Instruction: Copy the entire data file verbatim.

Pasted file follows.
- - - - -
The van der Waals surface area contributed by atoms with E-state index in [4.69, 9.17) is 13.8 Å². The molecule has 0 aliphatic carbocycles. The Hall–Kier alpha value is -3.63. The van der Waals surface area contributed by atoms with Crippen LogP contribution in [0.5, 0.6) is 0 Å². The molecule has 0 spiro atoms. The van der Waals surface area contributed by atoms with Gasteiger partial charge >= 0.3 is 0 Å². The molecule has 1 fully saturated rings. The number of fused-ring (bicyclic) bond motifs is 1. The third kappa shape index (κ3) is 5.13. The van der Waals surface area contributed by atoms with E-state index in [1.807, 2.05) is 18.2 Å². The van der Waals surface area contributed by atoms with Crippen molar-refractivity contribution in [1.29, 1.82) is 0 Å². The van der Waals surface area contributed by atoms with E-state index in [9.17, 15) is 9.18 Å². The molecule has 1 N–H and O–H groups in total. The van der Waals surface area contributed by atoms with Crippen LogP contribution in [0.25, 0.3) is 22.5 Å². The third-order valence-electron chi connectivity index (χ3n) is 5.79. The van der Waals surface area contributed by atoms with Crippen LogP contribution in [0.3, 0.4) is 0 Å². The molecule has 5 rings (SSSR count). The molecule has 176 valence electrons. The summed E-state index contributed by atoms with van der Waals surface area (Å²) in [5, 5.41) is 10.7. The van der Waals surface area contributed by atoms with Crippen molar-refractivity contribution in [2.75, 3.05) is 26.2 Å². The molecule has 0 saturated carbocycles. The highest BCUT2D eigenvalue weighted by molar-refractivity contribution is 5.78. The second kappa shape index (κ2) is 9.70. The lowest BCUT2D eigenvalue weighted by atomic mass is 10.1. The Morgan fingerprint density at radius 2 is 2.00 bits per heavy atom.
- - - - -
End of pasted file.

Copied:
The van der Waals surface area contributed by atoms with E-state index in [4.69, 9.17) is 13.8 Å². The molecule has 0 aliphatic carbocycles. The Hall–Kier alpha value is -3.63. The van der Waals surface area contributed by atoms with Crippen LogP contribution in [0.5, 0.6) is 0 Å². The molecule has 0 spiro atoms. The van der Waals surface area contributed by atoms with Gasteiger partial charge >= 0.3 is 0 Å². The molecule has 1 fully saturated rings. The number of fused-ring (bicyclic) bond motifs is 1. The third kappa shape index (κ3) is 5.13. The van der Waals surface area contributed by atoms with E-state index in [1.807, 2.05) is 18.2 Å². The van der Waals surface area contributed by atoms with Crippen molar-refractivity contribution in [1.29, 1.82) is 0 Å². The van der Waals surface area contributed by atoms with E-state index in [9.17, 15) is 9.18 Å². The molecule has 1 N–H and O–H groups in total. The van der Waals surface area contributed by atoms with Crippen LogP contribution in [0.25, 0.3) is 22.5 Å². The third-order valence-electron chi connectivity index (χ3n) is 5.79. The van der Waals surface area contributed by atoms with Crippen LogP contribution in [0.3, 0.4) is 0 Å². The molecule has 5 rings (SSSR count). The molecule has 176 valence electrons. The summed E-state index contributed by atoms with van der Waals surface area (Å²) in [5, 5.41) is 10.7. The van der Waals surface area contributed by atoms with Crippen molar-refractivity contribution in [2.75, 3.05) is 26.2 Å². The molecule has 0 saturated carbocycles. The highest BCUT2D eigenvalue weighted by molar-refractivity contribution is 5.78. The second kappa shape index (κ2) is 9.70. The lowest BCUT2D eigenvalue weighted by atomic mass is 10.1. The Morgan fingerprint density at radius 2 is 2.00 bits per heavy atom.